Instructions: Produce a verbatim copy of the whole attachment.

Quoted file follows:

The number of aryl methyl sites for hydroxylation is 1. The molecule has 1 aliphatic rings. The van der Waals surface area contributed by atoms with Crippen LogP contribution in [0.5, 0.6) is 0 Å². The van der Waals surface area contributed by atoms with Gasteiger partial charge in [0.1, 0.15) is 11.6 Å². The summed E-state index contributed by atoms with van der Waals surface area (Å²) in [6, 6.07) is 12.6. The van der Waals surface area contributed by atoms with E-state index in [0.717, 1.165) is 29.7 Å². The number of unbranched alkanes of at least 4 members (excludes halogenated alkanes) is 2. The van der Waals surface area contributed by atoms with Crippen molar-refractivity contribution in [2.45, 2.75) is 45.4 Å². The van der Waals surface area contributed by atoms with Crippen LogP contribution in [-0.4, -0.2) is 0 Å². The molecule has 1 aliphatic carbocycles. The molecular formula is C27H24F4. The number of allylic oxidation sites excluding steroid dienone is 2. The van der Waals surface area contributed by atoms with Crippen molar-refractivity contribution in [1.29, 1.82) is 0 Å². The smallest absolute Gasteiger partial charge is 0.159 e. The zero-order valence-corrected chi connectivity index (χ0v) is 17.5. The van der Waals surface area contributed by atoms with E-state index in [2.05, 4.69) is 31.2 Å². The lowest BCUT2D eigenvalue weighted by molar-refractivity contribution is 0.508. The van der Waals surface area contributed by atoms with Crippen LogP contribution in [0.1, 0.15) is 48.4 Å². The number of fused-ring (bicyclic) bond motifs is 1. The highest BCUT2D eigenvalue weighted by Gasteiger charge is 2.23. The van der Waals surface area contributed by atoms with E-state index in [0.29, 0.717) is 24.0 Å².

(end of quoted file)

The number of aryl methyl sites for hydroxylation is 1. The molecule has 1 aliphatic rings. The van der Waals surface area contributed by atoms with Crippen LogP contribution in [0.5, 0.6) is 0 Å². The van der Waals surface area contributed by atoms with Gasteiger partial charge in [0.1, 0.15) is 11.6 Å². The summed E-state index contributed by atoms with van der Waals surface area (Å²) in [6, 6.07) is 12.6. The van der Waals surface area contributed by atoms with E-state index in [0.717, 1.165) is 29.7 Å². The number of unbranched alkanes of at least 4 members (excludes halogenated alkanes) is 2. The van der Waals surface area contributed by atoms with Crippen molar-refractivity contribution in [2.45, 2.75) is 45.4 Å². The van der Waals surface area contributed by atoms with Crippen LogP contribution in [-0.4, -0.2) is 0 Å². The molecule has 1 aliphatic carbocycles. The molecular formula is C27H24F4. The number of allylic oxidation sites excluding steroid dienone is 2. The van der Waals surface area contributed by atoms with Crippen molar-refractivity contribution in [1.29, 1.82) is 0 Å². The smallest absolute Gasteiger partial charge is 0.159 e. The zero-order valence-corrected chi connectivity index (χ0v) is 17.5. The van der Waals surface area contributed by atoms with E-state index in [2.05, 4.69) is 31.2 Å². The lowest BCUT2D eigenvalue weighted by molar-refractivity contribution is 0.508. The van der Waals surface area contributed by atoms with Crippen LogP contribution in [0.1, 0.15) is 48.4 Å². The number of fused-ring (bicyclic) bond motifs is 1. The highest BCUT2D eigenvalue weighted by Gasteiger charge is 2.23. The van der Waals surface area contributed by atoms with E-state index in [0.29, 0.717) is 24.0 Å².